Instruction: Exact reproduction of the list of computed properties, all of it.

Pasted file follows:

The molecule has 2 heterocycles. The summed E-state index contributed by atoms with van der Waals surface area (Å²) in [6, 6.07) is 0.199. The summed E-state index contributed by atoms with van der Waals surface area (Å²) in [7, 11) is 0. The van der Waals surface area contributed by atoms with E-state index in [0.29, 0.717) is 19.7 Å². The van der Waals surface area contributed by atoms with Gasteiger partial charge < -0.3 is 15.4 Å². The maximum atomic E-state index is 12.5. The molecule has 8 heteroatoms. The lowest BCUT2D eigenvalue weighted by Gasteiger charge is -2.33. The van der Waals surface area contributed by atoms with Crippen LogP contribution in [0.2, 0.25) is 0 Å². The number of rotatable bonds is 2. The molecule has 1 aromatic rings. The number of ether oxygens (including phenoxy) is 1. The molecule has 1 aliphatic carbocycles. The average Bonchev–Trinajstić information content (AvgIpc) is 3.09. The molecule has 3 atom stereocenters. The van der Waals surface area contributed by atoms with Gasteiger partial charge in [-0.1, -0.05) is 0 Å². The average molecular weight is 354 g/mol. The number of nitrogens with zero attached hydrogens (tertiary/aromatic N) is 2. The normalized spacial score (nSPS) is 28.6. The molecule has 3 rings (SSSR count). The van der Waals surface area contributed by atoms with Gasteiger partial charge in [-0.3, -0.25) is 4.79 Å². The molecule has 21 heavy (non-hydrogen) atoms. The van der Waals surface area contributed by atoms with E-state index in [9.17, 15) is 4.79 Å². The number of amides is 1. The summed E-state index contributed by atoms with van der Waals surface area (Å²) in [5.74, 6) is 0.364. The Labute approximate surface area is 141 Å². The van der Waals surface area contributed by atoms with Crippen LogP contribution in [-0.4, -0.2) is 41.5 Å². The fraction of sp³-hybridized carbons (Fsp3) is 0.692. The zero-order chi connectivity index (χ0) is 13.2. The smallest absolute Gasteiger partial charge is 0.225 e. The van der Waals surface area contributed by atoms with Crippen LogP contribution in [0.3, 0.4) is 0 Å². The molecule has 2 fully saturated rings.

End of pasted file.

The molecule has 2 heterocycles. The summed E-state index contributed by atoms with van der Waals surface area (Å²) in [6, 6.07) is 0.199. The summed E-state index contributed by atoms with van der Waals surface area (Å²) in [7, 11) is 0. The van der Waals surface area contributed by atoms with E-state index in [0.29, 0.717) is 19.7 Å². The van der Waals surface area contributed by atoms with Gasteiger partial charge < -0.3 is 15.4 Å². The maximum atomic E-state index is 12.5. The molecule has 8 heteroatoms. The lowest BCUT2D eigenvalue weighted by Gasteiger charge is -2.33. The van der Waals surface area contributed by atoms with Crippen LogP contribution in [0.2, 0.25) is 0 Å². The number of rotatable bonds is 2. The molecule has 1 aromatic rings. The number of ether oxygens (including phenoxy) is 1. The molecule has 1 aliphatic carbocycles. The average Bonchev–Trinajstić information content (AvgIpc) is 3.09. The molecule has 3 atom stereocenters. The van der Waals surface area contributed by atoms with Gasteiger partial charge in [-0.1, -0.05) is 0 Å². The average molecular weight is 354 g/mol. The number of nitrogens with zero attached hydrogens (tertiary/aromatic N) is 2. The normalized spacial score (nSPS) is 28.6. The molecule has 3 rings (SSSR count). The van der Waals surface area contributed by atoms with Gasteiger partial charge in [-0.3, -0.25) is 4.79 Å². The molecule has 21 heavy (non-hydrogen) atoms. The van der Waals surface area contributed by atoms with E-state index in [9.17, 15) is 4.79 Å². The number of amides is 1. The summed E-state index contributed by atoms with van der Waals surface area (Å²) in [5.74, 6) is 0.364. The Labute approximate surface area is 141 Å². The van der Waals surface area contributed by atoms with Crippen LogP contribution in [-0.4, -0.2) is 41.5 Å². The fraction of sp³-hybridized carbons (Fsp3) is 0.692. The zero-order chi connectivity index (χ0) is 13.2. The smallest absolute Gasteiger partial charge is 0.225 e. The van der Waals surface area contributed by atoms with Crippen LogP contribution in [0.3, 0.4) is 0 Å². The molecule has 2 fully saturated rings.